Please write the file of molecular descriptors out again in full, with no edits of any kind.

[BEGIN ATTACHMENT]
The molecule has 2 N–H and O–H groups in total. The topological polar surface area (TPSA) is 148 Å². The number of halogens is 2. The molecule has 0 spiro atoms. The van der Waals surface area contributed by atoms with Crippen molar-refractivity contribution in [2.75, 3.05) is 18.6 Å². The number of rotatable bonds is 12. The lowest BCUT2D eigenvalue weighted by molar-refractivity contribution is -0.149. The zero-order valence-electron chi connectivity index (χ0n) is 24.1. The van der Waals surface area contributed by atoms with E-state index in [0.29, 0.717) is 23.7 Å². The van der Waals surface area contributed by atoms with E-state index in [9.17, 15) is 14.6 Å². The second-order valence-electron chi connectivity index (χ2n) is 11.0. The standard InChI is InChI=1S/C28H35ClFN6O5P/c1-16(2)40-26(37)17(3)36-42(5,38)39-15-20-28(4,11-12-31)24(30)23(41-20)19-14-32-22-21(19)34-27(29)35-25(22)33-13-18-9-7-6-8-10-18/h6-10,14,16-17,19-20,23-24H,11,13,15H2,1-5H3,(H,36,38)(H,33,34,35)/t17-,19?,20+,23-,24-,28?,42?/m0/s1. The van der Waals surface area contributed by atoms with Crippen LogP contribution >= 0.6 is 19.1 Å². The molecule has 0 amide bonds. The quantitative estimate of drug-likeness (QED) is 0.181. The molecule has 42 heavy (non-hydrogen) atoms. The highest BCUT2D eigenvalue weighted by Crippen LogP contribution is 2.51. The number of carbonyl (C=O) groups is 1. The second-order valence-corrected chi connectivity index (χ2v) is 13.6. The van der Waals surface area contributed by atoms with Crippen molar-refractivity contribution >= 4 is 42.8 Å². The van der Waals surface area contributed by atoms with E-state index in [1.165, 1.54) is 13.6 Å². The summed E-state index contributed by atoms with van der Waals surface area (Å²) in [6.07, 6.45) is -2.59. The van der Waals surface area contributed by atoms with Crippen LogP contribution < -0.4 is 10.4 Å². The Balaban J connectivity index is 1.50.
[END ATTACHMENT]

The molecule has 2 N–H and O–H groups in total. The topological polar surface area (TPSA) is 148 Å². The number of halogens is 2. The molecule has 0 spiro atoms. The van der Waals surface area contributed by atoms with Crippen molar-refractivity contribution in [2.75, 3.05) is 18.6 Å². The number of rotatable bonds is 12. The lowest BCUT2D eigenvalue weighted by molar-refractivity contribution is -0.149. The zero-order valence-electron chi connectivity index (χ0n) is 24.1. The van der Waals surface area contributed by atoms with E-state index in [0.29, 0.717) is 23.7 Å². The van der Waals surface area contributed by atoms with E-state index in [9.17, 15) is 14.6 Å². The second-order valence-electron chi connectivity index (χ2n) is 11.0. The standard InChI is InChI=1S/C28H35ClFN6O5P/c1-16(2)40-26(37)17(3)36-42(5,38)39-15-20-28(4,11-12-31)24(30)23(41-20)19-14-32-22-21(19)34-27(29)35-25(22)33-13-18-9-7-6-8-10-18/h6-10,14,16-17,19-20,23-24H,11,13,15H2,1-5H3,(H,36,38)(H,33,34,35)/t17-,19?,20+,23-,24-,28?,42?/m0/s1. The van der Waals surface area contributed by atoms with Crippen LogP contribution >= 0.6 is 19.1 Å². The molecule has 0 amide bonds. The quantitative estimate of drug-likeness (QED) is 0.181. The molecule has 42 heavy (non-hydrogen) atoms. The highest BCUT2D eigenvalue weighted by Crippen LogP contribution is 2.51. The number of carbonyl (C=O) groups is 1. The second-order valence-corrected chi connectivity index (χ2v) is 13.6. The van der Waals surface area contributed by atoms with Crippen molar-refractivity contribution >= 4 is 42.8 Å². The van der Waals surface area contributed by atoms with E-state index in [1.165, 1.54) is 13.6 Å². The summed E-state index contributed by atoms with van der Waals surface area (Å²) in [6.07, 6.45) is -2.59. The van der Waals surface area contributed by atoms with Crippen LogP contribution < -0.4 is 10.4 Å². The Balaban J connectivity index is 1.50.